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Does human activity impact the natural antibiotic resistance background? Abundance of antibiotic resistance genes in 21 Swiss lakes

Publikationsart Peer-reviewed
Publikationsform Originalbeitrag (peer-reviewed)
Publikationsdatum 2015
Autor/in Czekalski Nadine, Sigdel Radhika, Birtel Julia, Matthews Blake, Bürgmann Helmut,
Projekt Microbial resistance, exotoxicological impact and risk assessment of micropollutants in a mid-sized lake
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Originalbeitrag (peer-reviewed)

Zeitschrift Environment International
Volume (Issue) 81
Seite(n) 45 - 55
Titel der Proceedings Environment International
DOI 10.1016/j.envint.2015.04.005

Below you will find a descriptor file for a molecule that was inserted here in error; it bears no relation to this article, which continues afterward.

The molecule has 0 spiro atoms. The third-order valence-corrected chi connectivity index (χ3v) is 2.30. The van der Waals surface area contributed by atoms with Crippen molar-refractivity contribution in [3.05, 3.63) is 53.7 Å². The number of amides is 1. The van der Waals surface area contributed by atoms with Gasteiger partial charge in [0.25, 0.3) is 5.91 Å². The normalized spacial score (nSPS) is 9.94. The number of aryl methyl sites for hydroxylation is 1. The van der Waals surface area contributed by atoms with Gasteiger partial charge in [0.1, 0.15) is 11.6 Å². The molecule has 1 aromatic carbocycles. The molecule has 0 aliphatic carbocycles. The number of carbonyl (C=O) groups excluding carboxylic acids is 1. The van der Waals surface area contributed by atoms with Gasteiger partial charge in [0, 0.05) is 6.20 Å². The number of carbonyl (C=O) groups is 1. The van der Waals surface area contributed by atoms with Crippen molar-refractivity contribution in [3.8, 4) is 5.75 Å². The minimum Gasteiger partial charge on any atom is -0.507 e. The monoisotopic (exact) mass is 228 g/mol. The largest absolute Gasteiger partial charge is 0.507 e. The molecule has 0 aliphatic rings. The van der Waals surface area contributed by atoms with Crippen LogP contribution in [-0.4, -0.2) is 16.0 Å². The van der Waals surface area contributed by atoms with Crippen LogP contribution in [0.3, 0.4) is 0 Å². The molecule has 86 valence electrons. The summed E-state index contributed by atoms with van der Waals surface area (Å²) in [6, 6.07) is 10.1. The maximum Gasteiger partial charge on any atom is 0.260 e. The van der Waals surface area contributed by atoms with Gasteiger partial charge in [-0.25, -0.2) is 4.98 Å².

Antibiotic resistance genes (ARGs) are emerging environmental contaminants, known to be continuously discharged into the aquatic environment via human and animal waste. Freshwater aquatic environments represent potential reservoirs for ARG and potentially allow sewage-derived ARG to persist and spread in the environment. This may create increased opportunities for an eventual contact with, and gene transfer to, human and animal pathogens via the food chain or drinking water. However, assessment of this risk requires a better understanding of the level and variability of the natural resistance background and the extent of the human impact. We have analyzed water samples from 21 Swiss lakes, taken at sampling points that were not under the direct influence of local contamination sources and analyzed the relative abundance of ARG using quantitative real-time PCR. Copy numbers of genes mediating resistance to three different broad-spectrum antibiotic classes (sulfonamides: sul1, sul2, tetracyclines: tet(B), tet(M), tet(W) and fluoroquinolones: qnrA) were normalized to copy numbers of bacterial 16S rRNA genes. We used multiple linear regression to assess if ARG abundance is related to human activities in the catchment, microbial community composition and the eutrophication status of the lakes. Sul genes were detected in all sampled lakes, whereas only four lakes contained quantifiable numbers of tet genes, and qnrA remained below detection in all lakes. Our data indicate higher abundance of sul1 in lakes with increasing number and capacity of wastewater treatment plants (WWTPs) in the catchment. sul2 abundance was rather related to long water residence times and eutrophication status. Our study demonstrates the potential of freshwater lakes to preserve antibiotic resistance genes, and provides a reference for ARG abundance from lake systems with low human impact as a baseline for assessing ARG contamination in lake water